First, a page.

A federal judge in Missouri dismissed a lawsuit arising out of a car accident, Blunt v. Farmers Insurance Company, finding that the court lacked subject matter jurisdiction over the case. A woman who suffered injuries in an accident sued the other driver and the other driver’s insurance company in the Eastern District of Missouri. The court considered multiple motions, including motions to dismiss by both defendants and a motion to amend the petition by the plaintiff, and found that the plaintiff had not met the requirements for diversity jurisdiction.
Defendant Chad Berendzen was allegedly involved in a car accident in which his vehicle struck the vehicle driven by the plaintiff, Genorval Blunt. Blunt was unsuccessful, she claimed, in obtaining a settlement from Berendzen’s insurer, Farmers Insurance Company. She filed suit against both Berendzen and Farmers in February 2012, alleging negligence against Berendzen and bad faith refusal to settle a claim against Farmers. Blunt is seeking $100,000 or more in damages.
Berendzen filed a motion to dismiss the suit, arguing that the U.S. District Court lacks subject matter jurisdiction because he and Blunt both resided in Missouri. Farmers also filed a motion to dismiss under Federal Rule of Civil Procedure 12(b)(6), asserting that the plaintiff did not state a cause of action for which the court could grant relief. The plaintiff did not plead any facts in her complaint, Farmers alleges, that would give her a cause of action against it, other than a statement that it was Berendzen’s insurer. Upon considering Berendzen’s motion to dismiss, the court found that it lacked subject matter jurisdiction, so it did not address the other motions at length.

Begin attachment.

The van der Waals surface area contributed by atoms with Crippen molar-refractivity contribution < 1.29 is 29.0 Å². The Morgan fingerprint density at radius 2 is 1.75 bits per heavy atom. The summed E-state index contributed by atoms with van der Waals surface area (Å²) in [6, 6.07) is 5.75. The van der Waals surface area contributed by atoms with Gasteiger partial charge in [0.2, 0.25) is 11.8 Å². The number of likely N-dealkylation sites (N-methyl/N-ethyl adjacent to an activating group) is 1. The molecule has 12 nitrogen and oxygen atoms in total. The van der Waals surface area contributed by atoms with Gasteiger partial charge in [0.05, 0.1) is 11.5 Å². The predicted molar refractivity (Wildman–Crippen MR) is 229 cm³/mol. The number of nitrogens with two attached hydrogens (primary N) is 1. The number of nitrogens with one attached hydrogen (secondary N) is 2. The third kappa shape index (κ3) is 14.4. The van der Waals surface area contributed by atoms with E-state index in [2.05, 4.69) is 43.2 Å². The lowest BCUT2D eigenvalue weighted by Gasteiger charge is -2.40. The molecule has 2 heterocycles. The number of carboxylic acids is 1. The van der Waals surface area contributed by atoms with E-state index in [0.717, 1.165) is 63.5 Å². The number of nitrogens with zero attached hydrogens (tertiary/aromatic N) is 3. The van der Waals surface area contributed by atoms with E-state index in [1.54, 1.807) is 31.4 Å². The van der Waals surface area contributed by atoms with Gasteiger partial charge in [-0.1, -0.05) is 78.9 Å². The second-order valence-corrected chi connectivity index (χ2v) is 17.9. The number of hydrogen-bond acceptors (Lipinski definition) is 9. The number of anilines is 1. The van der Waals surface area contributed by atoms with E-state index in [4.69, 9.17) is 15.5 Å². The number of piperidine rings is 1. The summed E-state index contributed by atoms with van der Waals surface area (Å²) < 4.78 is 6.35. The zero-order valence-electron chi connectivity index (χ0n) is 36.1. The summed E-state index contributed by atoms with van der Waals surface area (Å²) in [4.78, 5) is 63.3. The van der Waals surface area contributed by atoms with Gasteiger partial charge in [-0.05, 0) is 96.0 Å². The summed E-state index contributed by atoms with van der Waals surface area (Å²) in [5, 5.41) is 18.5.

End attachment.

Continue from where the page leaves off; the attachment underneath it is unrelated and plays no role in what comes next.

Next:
Federal law limits the subject matter jurisdiction of U.S. District Courts to specific types of cases. A federal court may exercise diversity jurisdiction, a form of subject matter jurisdiction, when the plaintiff and defendant are citizens of different states and the amount in controversy in the case is greater than $75,000. Citizenship of a state in this context generally refers to the state where a party resides. In cases with multiple plaintiffs and multiple defendants, no plaintiff may be a citizen of a state where any defendant is a citizen.
Because Blunt and Berendzen were both citizens of the state of Missouri at the time Blunt filed her lawsuit, the court held that there was no diversity of citizenship in the case. It also found that the amended complaint proposed by the plaintiff would not cure this defect. It therefore ordered the lawsuit dismissed without prejudice, meaning that the plaintiff may refile if she can assert grounds for jurisdiction. The court denied Farmers’ motion to dismiss without prejudice, and it denied Blunt’s motion to amend the pleadings as moot.
Auto accident attorney Doug Horn is an advocate for safe driving in the greater Kansas City area. He represents the rights of people who have suffered injuries or lost loved ones due to the negligent or illegal conduct of others. Contact us today online or at (816) 795-7500 to schedule a free and confidential consultation.